Morning Dog Walk: Busy Great Tit Parents

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I take a camera along on my Dog Walks to bring you some of the sightings that I see on my morning walks, these photos are rarely going to be great quality as its hard enough keeping an energetic Dog entertained and get close enough to anything. They also help me identify where species are so that I can plan to return.

This time of year, if you stop and watch for a few minutes you soon realise how busy life is around you. This morning, I stopped because I could hear 4 or 5 Golden Orioles singing and calling unfortunately they were at a section of the river that I can’t get to when I’m with Wally. The Bee-Eaters were busy building their nest holes and I watched a pair of Great Tits busy feeding their young inside a rotten tree trunk. Incredibly this Pear (I think) Tree is still alive and has some blossom.

The rain clouds are taking a while to clear today, it is forecast to start clearing up now! It was terrible light so although I had to shoot at very high ISOs and the shots are not great, I couldn’t resist such an easy target. I will be revisiting in a few days to take some shots in better light.

As you can see in the photos, not only were the parents bringing food, but they were also removing the Fecal (or Faecal) sacks. These are a membrane sack that most baby birds excrete almost immediately after being fed which ensures the parent will then take it away.

{Click image for a higher resolution}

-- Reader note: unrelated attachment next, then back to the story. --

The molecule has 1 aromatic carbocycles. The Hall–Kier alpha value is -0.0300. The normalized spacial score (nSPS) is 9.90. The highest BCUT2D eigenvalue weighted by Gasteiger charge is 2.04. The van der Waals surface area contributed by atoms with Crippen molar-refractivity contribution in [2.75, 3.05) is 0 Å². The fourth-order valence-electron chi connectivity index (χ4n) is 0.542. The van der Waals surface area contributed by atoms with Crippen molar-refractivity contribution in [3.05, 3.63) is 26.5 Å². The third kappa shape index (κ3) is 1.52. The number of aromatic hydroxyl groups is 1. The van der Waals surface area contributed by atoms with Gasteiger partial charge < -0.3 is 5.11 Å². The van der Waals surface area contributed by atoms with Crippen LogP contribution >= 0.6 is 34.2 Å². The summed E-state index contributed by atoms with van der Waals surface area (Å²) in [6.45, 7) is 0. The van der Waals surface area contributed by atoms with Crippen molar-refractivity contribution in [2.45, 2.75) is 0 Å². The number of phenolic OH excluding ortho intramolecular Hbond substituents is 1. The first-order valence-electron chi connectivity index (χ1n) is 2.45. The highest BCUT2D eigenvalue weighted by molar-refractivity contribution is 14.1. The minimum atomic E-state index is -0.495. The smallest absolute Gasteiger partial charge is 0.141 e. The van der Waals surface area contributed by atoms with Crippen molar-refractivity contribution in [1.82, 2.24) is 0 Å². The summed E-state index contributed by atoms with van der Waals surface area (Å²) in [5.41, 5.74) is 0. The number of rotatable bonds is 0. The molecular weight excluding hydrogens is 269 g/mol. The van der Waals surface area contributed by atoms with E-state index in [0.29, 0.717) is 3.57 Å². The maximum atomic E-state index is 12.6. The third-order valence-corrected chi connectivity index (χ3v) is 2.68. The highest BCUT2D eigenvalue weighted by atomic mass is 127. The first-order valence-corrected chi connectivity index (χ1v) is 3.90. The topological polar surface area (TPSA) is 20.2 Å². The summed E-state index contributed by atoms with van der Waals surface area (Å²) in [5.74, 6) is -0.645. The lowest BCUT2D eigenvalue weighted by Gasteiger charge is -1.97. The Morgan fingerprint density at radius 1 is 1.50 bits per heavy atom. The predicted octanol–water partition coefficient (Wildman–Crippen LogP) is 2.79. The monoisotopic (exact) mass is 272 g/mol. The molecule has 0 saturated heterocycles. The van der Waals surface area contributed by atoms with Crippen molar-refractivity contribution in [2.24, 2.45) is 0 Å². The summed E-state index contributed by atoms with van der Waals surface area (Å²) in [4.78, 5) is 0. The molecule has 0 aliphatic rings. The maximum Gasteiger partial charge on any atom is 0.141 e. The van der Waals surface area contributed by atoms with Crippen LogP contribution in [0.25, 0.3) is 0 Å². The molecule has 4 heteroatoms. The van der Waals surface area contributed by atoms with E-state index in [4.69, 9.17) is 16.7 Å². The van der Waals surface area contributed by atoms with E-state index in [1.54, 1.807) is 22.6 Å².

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2 Comments

  1. Thank you for your delightful Algarve Resident column, which gladdens the heart of this, near 80yr-young, washed-up former sailor!
    I was wondering if you will be including the ultra-early arrival of the swifts – a pair of which first appeared in Feb in ‘my’ boat-yard in VRSA.
    100% with you on magical bee-eaters, which my late skipper and I were privileged to ‘monitor’ while at anchor up the Guadiana River, many years ago now.
    Am also graced with the occasional presence, on-board the neighbouring (abandoned) sailing vessel, of a hoopoe, calling or silent. Is there a variety whose call has a bell-like tinkle to it? I have only once heard such a call, recently, in the neighbouring pine-woods.
    I have been intrigued that, having watched a group of 9 spoonbills on the Spanish side of the rio, I have never seen them on this riverside, although a friend did spot some further up-river on a Portuguese bank.
    Having finally seen your ‘address’ footnote, I am enrolling for your newsletter.
    Kind regards.

    1. Wow, what an amazing comment and thanks for the great feedback. The Swifts are certainly a great bird to see flying around and of course we have 4 variety of Swifts (Common, Palid, Alpine and White Rumped). I wrote an article last year which also includes Swallows and Martins. It can be read on the Resident website at https://www.portugalresident.com/2018/08/02/swallows-martins-and-swifts/

      Spoonbills can be found in the Algarve at many freshwater lagoons along the South Coast. There are many at Ludo (near Faro Airport) for example.

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